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Cornival!

By | Beet 2021 07 July | No Comments

There’s nothing quite like experiencing the festivities and food – especially the fragrance – of fresh popped corn. Whether buttered and salted, kettle, or as caramelized balls, popcorn is always devoured.
While you might not think of racing off to the nearest carnival, why not try growing a “cornival” in your own backyard?  No, we’re not talking ticket booths or entertaining rides, but something that’s definitely not only delightful but d-e-l-i-c-i-o-u-s.

It’s fun to harvest one of the most cherished comfort foods, popcorn. Watch a movie as a big bowl of your own freshly popped kernels fills the air with an intoxicating fragrance.

Archeological findings have documented traces of popcorn in Peruvian tombs dating back 1,000 years.
Despite its instant popularity, it’s likely the Iroquois started it all here in North America.

Unfortunately the story of popcorn at the first Thanksgiving feast is as fictitious and full of air as a bag of microwaved corn.

The writings of French explorers recorded that the Iroquois popped tough corn kernels in heated, sand-filled pottery jars. As the nations of the Iroquois Confederacy spread through the Great Lakes region, it is likely that settlers in Vermont, Quebec and upstate New York took up this technique.

By the mid-1800s, families popped corn at home; mass consumption began in the late 1890s after Charles Cretors built the first popping machine. Many improvements led to superior steam popping. Consumption really catapulted once this corn could be had from horse-drawn wagons.

Unfortunately, today most people get their popped corn (some million pounds per year in the US) from the microwave. We have no idea what we’re missing until we plant our own popping corn.

This sensational snack is also quite nutritious as a whole grain that’s high in fiber and natural simple carbohydrates that quickly (albeit briefly) raise serotonin levels, leaving one relaxed with a mood lift.
So, aside from the superior taste, what better reason is there to grow your own?

From snowy white, brilliant yellow, and opalescent blue, to crimson red and multicolored rainbow ears, you’ll not be able to resist the multitude of colorful offerings. Some wonderful varieties are: Glass Gem, Heirloom Strawberry, Heirloom, Carousel, Shaman’s Blue, Snow Puff, and finally, Robust Yellow Hulles Hybrid.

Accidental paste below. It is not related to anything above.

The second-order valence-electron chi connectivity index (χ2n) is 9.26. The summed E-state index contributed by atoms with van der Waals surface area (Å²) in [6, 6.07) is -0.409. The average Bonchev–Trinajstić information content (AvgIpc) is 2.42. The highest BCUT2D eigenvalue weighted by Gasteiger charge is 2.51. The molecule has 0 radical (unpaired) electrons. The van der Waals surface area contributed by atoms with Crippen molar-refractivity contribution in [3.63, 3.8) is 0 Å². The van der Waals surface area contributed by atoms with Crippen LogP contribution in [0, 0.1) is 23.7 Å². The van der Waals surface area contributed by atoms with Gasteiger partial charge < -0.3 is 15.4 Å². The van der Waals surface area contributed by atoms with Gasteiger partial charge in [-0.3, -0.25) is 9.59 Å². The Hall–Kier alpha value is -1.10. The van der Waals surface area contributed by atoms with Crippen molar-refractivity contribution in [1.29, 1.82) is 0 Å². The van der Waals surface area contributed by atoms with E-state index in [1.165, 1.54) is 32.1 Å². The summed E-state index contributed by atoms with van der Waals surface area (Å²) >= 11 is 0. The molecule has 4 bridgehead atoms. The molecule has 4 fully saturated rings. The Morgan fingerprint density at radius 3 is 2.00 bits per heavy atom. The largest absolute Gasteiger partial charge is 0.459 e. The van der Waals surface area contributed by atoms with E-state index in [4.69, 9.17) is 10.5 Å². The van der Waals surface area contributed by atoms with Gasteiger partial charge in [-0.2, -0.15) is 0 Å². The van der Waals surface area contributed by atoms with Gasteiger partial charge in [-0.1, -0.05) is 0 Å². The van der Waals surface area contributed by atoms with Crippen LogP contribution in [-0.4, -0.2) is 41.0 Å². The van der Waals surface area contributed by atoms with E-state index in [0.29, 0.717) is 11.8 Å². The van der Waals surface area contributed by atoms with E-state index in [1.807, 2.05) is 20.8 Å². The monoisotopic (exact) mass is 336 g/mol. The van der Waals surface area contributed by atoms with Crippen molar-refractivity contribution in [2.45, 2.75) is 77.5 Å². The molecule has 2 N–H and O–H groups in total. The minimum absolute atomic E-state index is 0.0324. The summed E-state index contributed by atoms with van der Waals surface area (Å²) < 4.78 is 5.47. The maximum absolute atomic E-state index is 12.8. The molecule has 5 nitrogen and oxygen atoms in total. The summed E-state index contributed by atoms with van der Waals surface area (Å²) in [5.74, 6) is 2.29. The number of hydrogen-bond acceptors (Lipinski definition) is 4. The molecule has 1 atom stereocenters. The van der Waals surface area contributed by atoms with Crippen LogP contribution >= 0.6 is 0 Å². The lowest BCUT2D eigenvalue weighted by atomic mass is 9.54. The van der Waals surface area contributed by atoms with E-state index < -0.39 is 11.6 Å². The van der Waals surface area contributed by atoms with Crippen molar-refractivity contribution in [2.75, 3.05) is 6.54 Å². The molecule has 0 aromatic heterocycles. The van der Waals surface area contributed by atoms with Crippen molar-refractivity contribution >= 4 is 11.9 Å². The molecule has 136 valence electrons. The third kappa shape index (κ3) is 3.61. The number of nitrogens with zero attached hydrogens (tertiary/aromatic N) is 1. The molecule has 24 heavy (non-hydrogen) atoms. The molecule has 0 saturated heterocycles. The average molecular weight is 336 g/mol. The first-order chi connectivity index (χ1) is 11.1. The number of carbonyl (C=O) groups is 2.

Propagate your own popcorn the same way you would sweet corn except allow the ears to fully mature and harvest popcorn after the husks turn fully amber and dry.

The only thing not to do is simultaneously plant sweet and popping-type corn in your garden. Readily cross-pollinating, you’ll get the worst of both varieties when you go to pop the kernels: many unpopped kernels and tough sweet corn.

With that said, why not pop out and put in some popping corn so you can soon have some popped corn to grin about from ear to ear?

Seed sources

Victory Seeds

Strawberry. Glass Gem, as well a few other heirlooms

Baker Creek Heirloom Seeds

Glass Gem, Strawberry, Dakota Black and Mini Blue

The Heirloom Popcorn Company

Many varieties, including Carousel

 

Recipe: Perfect stovetop popcorn

Tip: To store popped corn, place in a zip-type freezer bag and put in the freezer. Since popped corn doesn’t freeze, you can eat it immediately or warm kernels in a closed paper sack on the microwave “high” setting for about 1 minute.

Ingredients

2 tablespoons cooking type olive oil

1/2 cup fresh popcorn kernels, plus 3 to 4 extra kernels

Instructions

In a large heavy-lidded pot, pour in oil and heat to medium high. Drop in extra kernels and put the lid on. When they pop, remove pot and lid (strain out popped kernels) then pour in ½ cup kernels, swishing them to get them all equally coated with oil. Replace lid and put pot back on heat. With lid slightly ajar (allows extra steam to escape), shake pot about every half- minute so kernels don’t burn and unpopped kernels cycle to the bottom to pop. When popping ceases, remove pot from heat and pour popped corn into a large bowl.

Toppings

  • Season to taste with sea salt or other toppings such as:
  • 2 tablespoons grated Parmesan cheese
  • 1 teaspoon Trader Joe’s Chile Lime Sprinkle
  • 1 tablespoon ground cinnamon mixed with 2 tablespoons coconut sugar
  • 2 tablespoons melted butter